Apr. 8, 2008 Don't be surprised if you see of hundreds of dead birds along the southeastern shore of the Great Salt Lake during the next few weeks.
More than 15,000 birds died on the lake last fall. Most of the birds were eared grebes.
Testing done at the National Wildlife Health Center in Madison, Wisconsin has confirmed that the birds died of avian cholera. Avian cholera is a disease that sweeps through grebes and other birds on the lake almost every year.
"Avian cholera is caused by a common bacteria that's found all across the country," says Leslie McFarlane, wildlife disease coordinator for the Division of Wildlife Resources. "When the conditions are right, avian cholera takes off. It can spread through a bird population quickly."
Even though the birds died last fall, the salt water in the lake has preserved their carcasses. "The birds you see along the shore of the Great Salt Lake may look like they died recently, but they've actually been dead for several months," McFarlane says.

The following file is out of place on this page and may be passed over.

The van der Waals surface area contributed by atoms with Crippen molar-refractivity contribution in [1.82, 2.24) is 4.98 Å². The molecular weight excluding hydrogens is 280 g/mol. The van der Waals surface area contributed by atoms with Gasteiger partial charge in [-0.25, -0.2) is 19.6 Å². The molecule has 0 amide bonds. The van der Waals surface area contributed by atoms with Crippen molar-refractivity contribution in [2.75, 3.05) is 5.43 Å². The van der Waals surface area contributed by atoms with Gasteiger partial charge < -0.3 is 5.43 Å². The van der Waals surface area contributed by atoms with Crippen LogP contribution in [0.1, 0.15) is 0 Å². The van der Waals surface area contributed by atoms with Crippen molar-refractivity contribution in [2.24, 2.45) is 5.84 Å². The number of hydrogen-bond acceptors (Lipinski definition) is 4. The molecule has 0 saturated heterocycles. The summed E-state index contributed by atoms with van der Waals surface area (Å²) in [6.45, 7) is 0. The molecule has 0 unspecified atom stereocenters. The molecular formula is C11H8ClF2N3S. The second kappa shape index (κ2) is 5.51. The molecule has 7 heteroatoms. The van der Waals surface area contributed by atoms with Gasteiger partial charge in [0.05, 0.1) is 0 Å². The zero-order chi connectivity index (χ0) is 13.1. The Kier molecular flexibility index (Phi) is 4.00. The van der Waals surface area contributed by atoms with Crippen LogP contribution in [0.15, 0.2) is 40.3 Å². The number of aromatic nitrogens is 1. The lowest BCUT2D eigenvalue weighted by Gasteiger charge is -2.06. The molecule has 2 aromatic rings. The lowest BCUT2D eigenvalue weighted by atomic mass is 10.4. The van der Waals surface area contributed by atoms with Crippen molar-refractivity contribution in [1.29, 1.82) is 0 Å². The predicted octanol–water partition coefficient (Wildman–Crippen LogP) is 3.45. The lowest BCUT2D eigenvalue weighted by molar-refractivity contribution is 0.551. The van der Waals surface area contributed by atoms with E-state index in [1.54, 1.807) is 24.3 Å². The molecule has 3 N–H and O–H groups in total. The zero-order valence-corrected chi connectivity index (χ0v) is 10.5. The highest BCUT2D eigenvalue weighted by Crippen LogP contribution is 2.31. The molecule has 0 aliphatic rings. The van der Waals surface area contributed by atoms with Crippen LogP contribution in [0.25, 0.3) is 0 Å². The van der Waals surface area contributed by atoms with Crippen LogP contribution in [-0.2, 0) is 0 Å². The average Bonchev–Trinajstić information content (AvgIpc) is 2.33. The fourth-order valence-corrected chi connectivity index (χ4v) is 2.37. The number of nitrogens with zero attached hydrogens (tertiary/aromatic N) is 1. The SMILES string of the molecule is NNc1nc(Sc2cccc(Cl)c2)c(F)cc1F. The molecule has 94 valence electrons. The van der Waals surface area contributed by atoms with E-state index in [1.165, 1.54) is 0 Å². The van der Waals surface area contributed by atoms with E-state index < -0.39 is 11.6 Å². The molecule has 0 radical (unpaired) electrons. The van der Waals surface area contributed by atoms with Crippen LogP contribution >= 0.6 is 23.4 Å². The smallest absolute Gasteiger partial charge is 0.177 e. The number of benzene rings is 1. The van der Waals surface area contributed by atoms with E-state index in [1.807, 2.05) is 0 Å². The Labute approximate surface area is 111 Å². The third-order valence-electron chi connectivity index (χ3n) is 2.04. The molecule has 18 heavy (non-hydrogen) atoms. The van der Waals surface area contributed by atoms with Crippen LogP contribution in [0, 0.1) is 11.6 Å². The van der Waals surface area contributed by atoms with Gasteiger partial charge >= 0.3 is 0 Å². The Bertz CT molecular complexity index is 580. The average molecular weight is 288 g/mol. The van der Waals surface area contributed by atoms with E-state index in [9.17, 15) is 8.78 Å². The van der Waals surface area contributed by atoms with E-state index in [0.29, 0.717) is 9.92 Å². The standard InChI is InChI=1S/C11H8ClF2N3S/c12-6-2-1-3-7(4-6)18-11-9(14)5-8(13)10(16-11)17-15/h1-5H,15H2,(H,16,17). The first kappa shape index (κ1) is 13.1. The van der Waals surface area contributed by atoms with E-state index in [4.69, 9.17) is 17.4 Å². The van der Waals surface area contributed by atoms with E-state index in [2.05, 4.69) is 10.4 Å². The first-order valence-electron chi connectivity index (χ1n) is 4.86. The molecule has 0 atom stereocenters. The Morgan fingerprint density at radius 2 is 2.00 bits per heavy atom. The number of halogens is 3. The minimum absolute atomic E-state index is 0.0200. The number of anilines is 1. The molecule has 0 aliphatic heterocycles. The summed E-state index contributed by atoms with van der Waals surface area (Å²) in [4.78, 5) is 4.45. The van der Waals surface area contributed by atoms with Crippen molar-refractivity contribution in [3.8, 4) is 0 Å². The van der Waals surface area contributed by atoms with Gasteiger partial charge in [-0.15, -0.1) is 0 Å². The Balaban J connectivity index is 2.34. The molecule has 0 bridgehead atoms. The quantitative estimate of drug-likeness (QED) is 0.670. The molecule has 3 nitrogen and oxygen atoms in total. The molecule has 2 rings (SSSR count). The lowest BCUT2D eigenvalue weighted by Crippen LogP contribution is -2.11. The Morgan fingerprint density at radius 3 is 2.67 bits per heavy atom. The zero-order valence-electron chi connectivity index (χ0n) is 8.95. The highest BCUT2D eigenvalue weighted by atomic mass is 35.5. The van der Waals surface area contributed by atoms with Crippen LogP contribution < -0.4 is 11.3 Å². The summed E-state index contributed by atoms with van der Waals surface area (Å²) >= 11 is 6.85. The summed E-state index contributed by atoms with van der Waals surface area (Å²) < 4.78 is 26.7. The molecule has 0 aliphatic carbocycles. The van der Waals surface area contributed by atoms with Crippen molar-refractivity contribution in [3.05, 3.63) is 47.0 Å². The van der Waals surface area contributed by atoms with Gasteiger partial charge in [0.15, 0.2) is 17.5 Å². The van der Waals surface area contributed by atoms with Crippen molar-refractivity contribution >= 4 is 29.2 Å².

McFarlane says the bacteria that causes avian cholera does not affect people or other mammals, including dogs. And because the birds have been dead for so long, their carcasses don't pose a threat to other birds. "The birds have been dead long enough that their carcasses no longer carry the bacteria," she says.
Once the carcasses wash onto the beach, they should decompose quickly. "We won't be picking the birds up," McFarlane says. "Die-offs like this are part of nature, and we'll let nature take its course as far as taking care of the birds that died."
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